CN=HardwareConfigSigning.manage.microsoft.com, O=Microsoft Corporation, L=Redmond, S=WA, C=US

So we've got an intermediate service signing our BIOS configuration as well as version tracking. We've essentially got BIOS Desired State Configuration happening!

One thing I did notice that (as of time of writing), the Detect and Remediate scripts are checking the following reg path of:


However, due to IME being a 32-bit process, it actually ends up dumping the corresponding reg keys into WOW6432Node on a 64-bit OS, which was a bit confusing when I was trying to decode everything that's going on.

This reg location keeps the local policy version info, status, and any agent error messages which eventually then get passed back up to the service and reported on via Intune.

Another curious thing about metadata.json is if we decode this as text rather than as a certificate, we can also see some additional information:

Not only can we see policy information, serial number, a hash of the configuration file service-side, we get the existing (if set) and new password to apply to the device!

This is the ONLY way that you could possibly retrieve a device password for a device outside of the published Graph API endpoint of beta/deviceManagement/hardwarePasswordInfo

If there is one thing you need must take away from this blog, it's:


MS Learn Docs: https://learn.microsoft.com/en-us/mem/intune/configuration/bios-configuration

Dell Docs: https://www.dell.com/support/home/en-us/product-support/product/command-endpoint-configure/docs

And the reason I say this is...

Uh Oh. I broke it.

So in testing this, I assumed I knew best, and I broke my test laptop. Not entirely, but if I ever want to change BIOS settings again, I'm out of luck without submitting a repair request to Dell. So here's an explanation of where I went wrong in the hope you don't do the same thing:

Mistake Number 1:

If you do not set the "Disable per-device password protection" setting in the policy to "Yes", Intune will set a completely random BIOS password. BIOS LAPS is a theoretically neat concept, but if you're not expecting that to happen, you might be in for a bit of a shock. The first time I configured the policy, I assumed (incorrectly) that because the device didn't have a password set already, it wouldn't do anything. I was wrong, and had a BIOS password set on my device:

When managing passwords using Microsoft Intune Admin Center user interface, remember the following:
* If you select NO for Disable per-device password protection, then Intune sends a random BIOS administrator password that is applied on the device.
* If you select YES for Disable per-device password protection, then the previously applied BIOS administrator password through Intune workflow is cleared.
* If no BIOS administrator password was applied earlier through Intune workflow, then the setting helps keep the devices in a password-less state.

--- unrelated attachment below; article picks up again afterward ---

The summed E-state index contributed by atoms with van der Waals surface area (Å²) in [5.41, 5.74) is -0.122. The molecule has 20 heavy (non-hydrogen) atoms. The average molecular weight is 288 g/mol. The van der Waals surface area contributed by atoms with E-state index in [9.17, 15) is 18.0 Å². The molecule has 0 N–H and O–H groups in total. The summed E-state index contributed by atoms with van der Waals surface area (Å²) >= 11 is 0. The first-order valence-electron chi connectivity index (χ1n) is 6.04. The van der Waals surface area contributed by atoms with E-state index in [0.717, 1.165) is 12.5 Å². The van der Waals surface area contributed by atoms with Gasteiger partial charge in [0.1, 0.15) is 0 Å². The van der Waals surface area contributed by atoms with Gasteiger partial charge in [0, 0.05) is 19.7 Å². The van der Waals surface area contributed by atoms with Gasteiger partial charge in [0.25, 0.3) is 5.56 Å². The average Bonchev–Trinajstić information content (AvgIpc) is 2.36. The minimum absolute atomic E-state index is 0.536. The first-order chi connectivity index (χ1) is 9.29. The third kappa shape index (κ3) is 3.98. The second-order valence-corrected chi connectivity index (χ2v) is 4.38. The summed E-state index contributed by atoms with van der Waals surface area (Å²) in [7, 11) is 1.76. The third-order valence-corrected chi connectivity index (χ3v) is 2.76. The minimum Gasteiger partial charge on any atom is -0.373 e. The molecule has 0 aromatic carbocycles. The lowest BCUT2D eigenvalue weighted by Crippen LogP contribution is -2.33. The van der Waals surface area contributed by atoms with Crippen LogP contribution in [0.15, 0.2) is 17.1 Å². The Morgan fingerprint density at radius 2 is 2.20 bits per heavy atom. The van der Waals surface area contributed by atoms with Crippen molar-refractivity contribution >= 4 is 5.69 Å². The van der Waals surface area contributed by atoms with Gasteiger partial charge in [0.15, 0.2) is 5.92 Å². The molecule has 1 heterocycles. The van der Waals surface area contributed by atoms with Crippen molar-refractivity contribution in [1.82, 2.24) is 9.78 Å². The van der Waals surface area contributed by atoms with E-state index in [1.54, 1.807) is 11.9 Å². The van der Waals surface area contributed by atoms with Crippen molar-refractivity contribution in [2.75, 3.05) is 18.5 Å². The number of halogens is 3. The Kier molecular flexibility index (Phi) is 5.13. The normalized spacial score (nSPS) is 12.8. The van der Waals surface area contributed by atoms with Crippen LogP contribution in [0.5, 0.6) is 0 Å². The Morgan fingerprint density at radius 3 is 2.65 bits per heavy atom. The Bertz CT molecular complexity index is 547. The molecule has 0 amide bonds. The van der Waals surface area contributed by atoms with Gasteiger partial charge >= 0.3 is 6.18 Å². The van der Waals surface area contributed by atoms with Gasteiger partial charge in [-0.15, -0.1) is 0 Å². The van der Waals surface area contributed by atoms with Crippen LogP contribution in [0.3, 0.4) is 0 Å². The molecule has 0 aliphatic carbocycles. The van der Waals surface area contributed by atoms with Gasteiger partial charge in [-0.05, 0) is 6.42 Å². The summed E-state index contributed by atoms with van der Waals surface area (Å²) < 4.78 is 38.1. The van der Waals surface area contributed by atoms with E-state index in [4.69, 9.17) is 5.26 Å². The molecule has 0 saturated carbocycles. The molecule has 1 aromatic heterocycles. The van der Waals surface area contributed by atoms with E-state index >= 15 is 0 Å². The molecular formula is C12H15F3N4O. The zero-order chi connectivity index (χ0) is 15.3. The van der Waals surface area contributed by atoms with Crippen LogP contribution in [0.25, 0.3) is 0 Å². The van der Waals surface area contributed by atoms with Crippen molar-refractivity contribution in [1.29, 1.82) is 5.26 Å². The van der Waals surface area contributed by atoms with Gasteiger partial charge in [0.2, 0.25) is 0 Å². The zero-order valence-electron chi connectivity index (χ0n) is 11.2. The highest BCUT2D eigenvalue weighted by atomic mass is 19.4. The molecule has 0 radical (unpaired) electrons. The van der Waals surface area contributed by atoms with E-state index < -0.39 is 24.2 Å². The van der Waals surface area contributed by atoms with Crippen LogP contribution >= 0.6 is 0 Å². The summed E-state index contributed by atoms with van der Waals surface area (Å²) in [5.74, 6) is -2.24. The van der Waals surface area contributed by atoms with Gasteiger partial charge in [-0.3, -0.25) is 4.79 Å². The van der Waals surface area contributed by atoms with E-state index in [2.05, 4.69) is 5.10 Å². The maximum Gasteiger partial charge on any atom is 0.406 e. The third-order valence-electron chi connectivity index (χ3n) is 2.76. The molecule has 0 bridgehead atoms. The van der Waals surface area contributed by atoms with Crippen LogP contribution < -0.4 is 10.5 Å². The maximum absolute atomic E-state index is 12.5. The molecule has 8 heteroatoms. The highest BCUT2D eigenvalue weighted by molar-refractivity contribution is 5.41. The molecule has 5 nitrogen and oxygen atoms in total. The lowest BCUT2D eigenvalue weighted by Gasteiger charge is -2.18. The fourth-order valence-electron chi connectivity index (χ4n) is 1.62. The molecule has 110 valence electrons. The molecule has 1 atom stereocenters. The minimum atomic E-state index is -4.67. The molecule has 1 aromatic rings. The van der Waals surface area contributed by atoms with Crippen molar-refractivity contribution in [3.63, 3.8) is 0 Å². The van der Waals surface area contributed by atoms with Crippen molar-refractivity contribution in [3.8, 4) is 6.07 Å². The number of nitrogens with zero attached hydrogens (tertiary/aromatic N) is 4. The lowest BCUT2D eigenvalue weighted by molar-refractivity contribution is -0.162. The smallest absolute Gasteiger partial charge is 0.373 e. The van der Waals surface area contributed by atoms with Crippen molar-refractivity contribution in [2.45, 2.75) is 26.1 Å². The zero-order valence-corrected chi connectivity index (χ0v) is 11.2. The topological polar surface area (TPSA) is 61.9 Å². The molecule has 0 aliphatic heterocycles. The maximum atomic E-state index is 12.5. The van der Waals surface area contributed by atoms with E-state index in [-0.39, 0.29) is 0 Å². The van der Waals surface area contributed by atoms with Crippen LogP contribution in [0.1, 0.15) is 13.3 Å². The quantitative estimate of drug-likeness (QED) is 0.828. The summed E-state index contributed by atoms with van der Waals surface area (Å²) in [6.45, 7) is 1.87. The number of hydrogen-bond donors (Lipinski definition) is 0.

Mistake Number 2:

The first CCTK policy I used included a policy setting that was reliant on another setting I hadn't configured so the policy failed. I verified this in the logs, but I adjusted the deployed policy while it was still in a "Pending" state as far as the service was concerned I not only changed the CCTK, but I also switched the per-device password protection to "Yes". I haven't quite been able to identify what cadence the script runs and the results are passed back up to the service, but it's a while. Here's the bit of the Dell docs I didn't pay attention to:

Do not modify BIOS Configuration Profiles in the Pending state.
* If there is already an existing BIOS Configuration Profile that is deployed to the endpoint groups and the status is displayed as Pending, do not update that BIOS Configuration Profile.
* You must not update until the status transitions from Pending to Succeeded or Failure.
* Modifying may cause conflicts and subsequent BIOS Configuration Profile version failures. Sometimes, BIOS Password sync failures may occur, and you may not be able to see the newly applied BIOS Password.

Mistake Number 3:

I started to piece bits of this puzzle together, but remained impatient, and deleted and created a new policy.
Needless to say, the above warning about modifying a profile that's in a pending state goes out the window if you go and delete that policy.

End Result:

The policy and service did what it was told initially and set a random password on my device. I subsequently modified, and deleted the policy before waiting for the device to actually escrow the BIOS password. I realised what I'd done too late and couldn't sneakily retrieve the password from the metadata.json on the device, and that information isn't shown in any of the IME logs, leaving me without the password that had been set.


DFCI was a great concept that was under-supported by OEMs but even then had lackluster control over what you might want to be configuring. This functionality gives you immense capability, but somewhat unsurprisingly, comes with a lot of caveats and even more potential risk.

BIOS passwords have been a topic since I can remember, and while I'd argue that having an individual password per-device significantly reduces the attack vector on devices vs. having the same password set across everything, having a simplified, DFCI-like policy that interacts with the device in a vendor-agnostic fashion would be the ultimate dream here, but what's been implemented between Dell and the Intune team is no mean feat to accomplish, so credit where credit is due.

Just... Please read the docs, mkay?

James Robinson

James Robinson

With 20 years of experience, James is a Principal Consultant specialising in Modern Workplace and End User Compute technologies, with a focus on Modern Management and Cloud-Native endpoints.
Brighton(ish), United Kingdom